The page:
You’ll be ferried about in sleek, whisper-quiet, electric Tesla cars (or borrow one of the hotel’s eBikes); those with eco-friendly motors can use the charging points too. Restaurant ingredients are sourced close by, and the kitchen uses environmentally sound gadgetry (an auto-recycling dishwasher, Nordaq water filter). A Lynx Energy system monitors usage in rooms, natural products are used where possible and lights and air-con turn off automatically when not in use.

Food and Drink

Photos Castelbrac – Brittany – France

Top Table

The little terrace in the upstairs dining room has fewer tables than the Aquarium Terrace, and it’s a prime sunset-admiring spot; in cooler weather, you can spy them from the round table by the windows.

Dress Code

Breton-striped belle.

Hotel restaurant

The hotel owner’s worked with Ducasse and Gagnaire, so standards are high; however, cosy conviviality is valued over shooting for Michelin stardom. In winter the Pourquoi Pas restaurant opens (named after Arctic explorer Jean-Baptiste Charcot’s ship), decked out in sea blues, greens and first-light yellows. Ingredients are sourced within 25km of the hotel, and the chef’s on first-name terms with local fisherman, farmers and bakers. Tasting and lobster menus give a glimpse of Brittany’s delicacies, and desserts are sweetly inventive. In summer light seafood and salad dishes are served on the Aquarium Terrace, one floor below.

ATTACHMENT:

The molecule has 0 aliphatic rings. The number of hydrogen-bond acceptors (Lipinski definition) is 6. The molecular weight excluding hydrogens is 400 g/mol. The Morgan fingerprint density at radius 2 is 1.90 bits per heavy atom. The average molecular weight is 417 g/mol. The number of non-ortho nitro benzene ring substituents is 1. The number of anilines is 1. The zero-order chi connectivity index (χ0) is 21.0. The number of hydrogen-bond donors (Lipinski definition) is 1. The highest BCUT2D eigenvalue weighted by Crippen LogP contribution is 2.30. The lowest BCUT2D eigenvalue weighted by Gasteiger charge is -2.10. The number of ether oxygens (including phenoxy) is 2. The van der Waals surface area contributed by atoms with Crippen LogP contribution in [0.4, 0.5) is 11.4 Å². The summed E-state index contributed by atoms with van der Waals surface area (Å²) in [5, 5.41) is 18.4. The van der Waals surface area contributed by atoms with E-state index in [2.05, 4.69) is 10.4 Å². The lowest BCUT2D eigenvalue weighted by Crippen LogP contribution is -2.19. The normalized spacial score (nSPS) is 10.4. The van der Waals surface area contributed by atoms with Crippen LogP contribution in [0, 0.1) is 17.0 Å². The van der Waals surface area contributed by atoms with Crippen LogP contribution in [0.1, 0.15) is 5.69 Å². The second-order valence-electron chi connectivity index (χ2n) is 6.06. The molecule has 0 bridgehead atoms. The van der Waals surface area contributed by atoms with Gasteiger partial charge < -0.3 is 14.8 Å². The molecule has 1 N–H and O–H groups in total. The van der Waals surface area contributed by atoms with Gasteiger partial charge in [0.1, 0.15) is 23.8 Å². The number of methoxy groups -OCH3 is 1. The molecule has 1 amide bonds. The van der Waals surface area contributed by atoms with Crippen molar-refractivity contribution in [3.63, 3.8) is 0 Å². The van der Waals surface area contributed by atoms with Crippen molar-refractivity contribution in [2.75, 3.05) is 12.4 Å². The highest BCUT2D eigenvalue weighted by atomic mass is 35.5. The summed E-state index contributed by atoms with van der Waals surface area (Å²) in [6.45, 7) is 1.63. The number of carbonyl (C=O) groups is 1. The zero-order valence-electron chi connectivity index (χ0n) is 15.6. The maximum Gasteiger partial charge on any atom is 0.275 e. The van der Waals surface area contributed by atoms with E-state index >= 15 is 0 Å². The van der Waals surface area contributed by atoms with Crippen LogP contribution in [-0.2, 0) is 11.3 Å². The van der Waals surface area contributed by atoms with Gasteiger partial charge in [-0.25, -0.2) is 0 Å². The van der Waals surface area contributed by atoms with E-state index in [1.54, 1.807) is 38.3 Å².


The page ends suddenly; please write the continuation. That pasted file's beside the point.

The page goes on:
Hotel bar

The dress circle of booths in the Aquarium Bar once housed glass tanks filled with specimens from Dinard Bay and beyond. Portholes – and the ornate ironwork doors – remain, but the fish have swum away. The signature Breizh Mojito has both of Brittany’s famed libations – calvados and cider – muddled with mint, lime and cane sugar. The champagne concoctions are fizzily fun too. 

Last orders

Breakfast is 7am to 11am, lunch from noon to 2pm, and dinner from 7.30pm to 9pm. Meals are served on the terrace from noon to 6pm, and the tide of drinks ebbs around 11.30pm.

Room service

In-room dining is available around the clock – the night menu is a little reduced, but staff are happy to oblige if you have specific needs.


Photos Castelbrac – Brittany – France
17 Avenue George V


Arrive at Dinard Airport within an hour from the UK; Ryanair flies direct from Stansted, Aurigny from Gatwick or London City. The airport is a 15-minute drive from the hotel, and for a €30 one-way trip, staff will zip you to the hotel in a Tesla. There are no direct flights from the US or major destinations in Asia and Australia, so the best option is to stopover in London.